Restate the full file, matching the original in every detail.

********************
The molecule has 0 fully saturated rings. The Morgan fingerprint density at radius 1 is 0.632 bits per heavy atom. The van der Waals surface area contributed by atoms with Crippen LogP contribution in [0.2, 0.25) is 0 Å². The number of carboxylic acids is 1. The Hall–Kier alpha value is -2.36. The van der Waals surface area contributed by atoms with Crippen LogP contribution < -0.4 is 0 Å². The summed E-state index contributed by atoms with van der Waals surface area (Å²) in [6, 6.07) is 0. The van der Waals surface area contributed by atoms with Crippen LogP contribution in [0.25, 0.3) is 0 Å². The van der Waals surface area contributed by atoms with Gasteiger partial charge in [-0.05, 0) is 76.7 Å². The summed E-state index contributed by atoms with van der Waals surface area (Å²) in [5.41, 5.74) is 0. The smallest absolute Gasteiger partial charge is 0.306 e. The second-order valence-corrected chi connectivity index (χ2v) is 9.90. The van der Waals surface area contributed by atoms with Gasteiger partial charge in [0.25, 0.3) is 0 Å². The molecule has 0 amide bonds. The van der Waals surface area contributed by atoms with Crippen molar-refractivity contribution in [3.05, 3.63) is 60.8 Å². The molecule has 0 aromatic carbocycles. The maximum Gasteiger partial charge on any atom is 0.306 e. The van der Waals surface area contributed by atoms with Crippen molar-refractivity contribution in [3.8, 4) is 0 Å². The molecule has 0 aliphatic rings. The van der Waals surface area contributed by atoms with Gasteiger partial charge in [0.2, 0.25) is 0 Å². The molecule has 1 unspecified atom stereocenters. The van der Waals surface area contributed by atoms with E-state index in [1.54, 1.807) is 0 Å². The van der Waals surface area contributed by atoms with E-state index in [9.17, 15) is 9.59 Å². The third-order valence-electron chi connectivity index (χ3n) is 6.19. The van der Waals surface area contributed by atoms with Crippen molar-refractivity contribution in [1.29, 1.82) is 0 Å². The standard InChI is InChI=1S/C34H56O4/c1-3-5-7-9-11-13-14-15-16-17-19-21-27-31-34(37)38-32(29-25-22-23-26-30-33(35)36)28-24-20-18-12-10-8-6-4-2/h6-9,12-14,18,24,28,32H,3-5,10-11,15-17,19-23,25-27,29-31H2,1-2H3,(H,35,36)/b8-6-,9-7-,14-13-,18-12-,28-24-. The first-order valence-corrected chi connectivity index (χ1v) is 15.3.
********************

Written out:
The molecule has 0 fully saturated rings. The Morgan fingerprint density at radius 1 is 0.632 bits per heavy atom. The van der Waals surface area contributed by atoms with Crippen LogP contribution in [0.2, 0.25) is 0 Å². The number of carboxylic acids is 1. The Hall–Kier alpha value is -2.36. The van der Waals surface area contributed by atoms with Crippen LogP contribution < -0.4 is 0 Å². The summed E-state index contributed by atoms with van der Waals surface area (Å²) in [6, 6.07) is 0. The van der Waals surface area contributed by atoms with Crippen LogP contribution in [0.25, 0.3) is 0 Å². The van der Waals surface area contributed by atoms with Gasteiger partial charge in [-0.05, 0) is 76.7 Å². The summed E-state index contributed by atoms with van der Waals surface area (Å²) in [5.41, 5.74) is 0. The smallest absolute Gasteiger partial charge is 0.306 e. The second-order valence-corrected chi connectivity index (χ2v) is 9.90. The van der Waals surface area contributed by atoms with Gasteiger partial charge in [0.25, 0.3) is 0 Å². The molecule has 0 amide bonds. The van der Waals surface area contributed by atoms with Crippen molar-refractivity contribution in [3.05, 3.63) is 60.8 Å². The molecule has 0 aromatic carbocycles. The maximum Gasteiger partial charge on any atom is 0.306 e. The van der Waals surface area contributed by atoms with Crippen molar-refractivity contribution in [3.8, 4) is 0 Å². The molecule has 0 aliphatic rings. The van der Waals surface area contributed by atoms with Gasteiger partial charge in [0.2, 0.25) is 0 Å². The molecule has 1 unspecified atom stereocenters. The van der Waals surface area contributed by atoms with E-state index in [1.54, 1.807) is 0 Å². The van der Waals surface area contributed by atoms with E-state index in [9.17, 15) is 9.59 Å². The third-order valence-electron chi connectivity index (χ3n) is 6.19. The van der Waals surface area contributed by atoms with Crippen molar-refractivity contribution in [1.29, 1.82) is 0 Å². The standard InChI is InChI=1S/C34H56O4/c1-3-5-7-9-11-13-14-15-16-17-19-21-27-31-34(37)38-32(29-25-22-23-26-30-33(35)36)28-24-20-18-12-10-8-6-4-2/h6-9,12-14,18,24,28,32H,3-5,10-11,15-17,19-23,25-27,29-31H2,1-2H3,(H,35,36)/b8-6-,9-7-,14-13-,18-12-,28-24-. The first-order valence-corrected chi connectivity index (χ1v) is 15.3.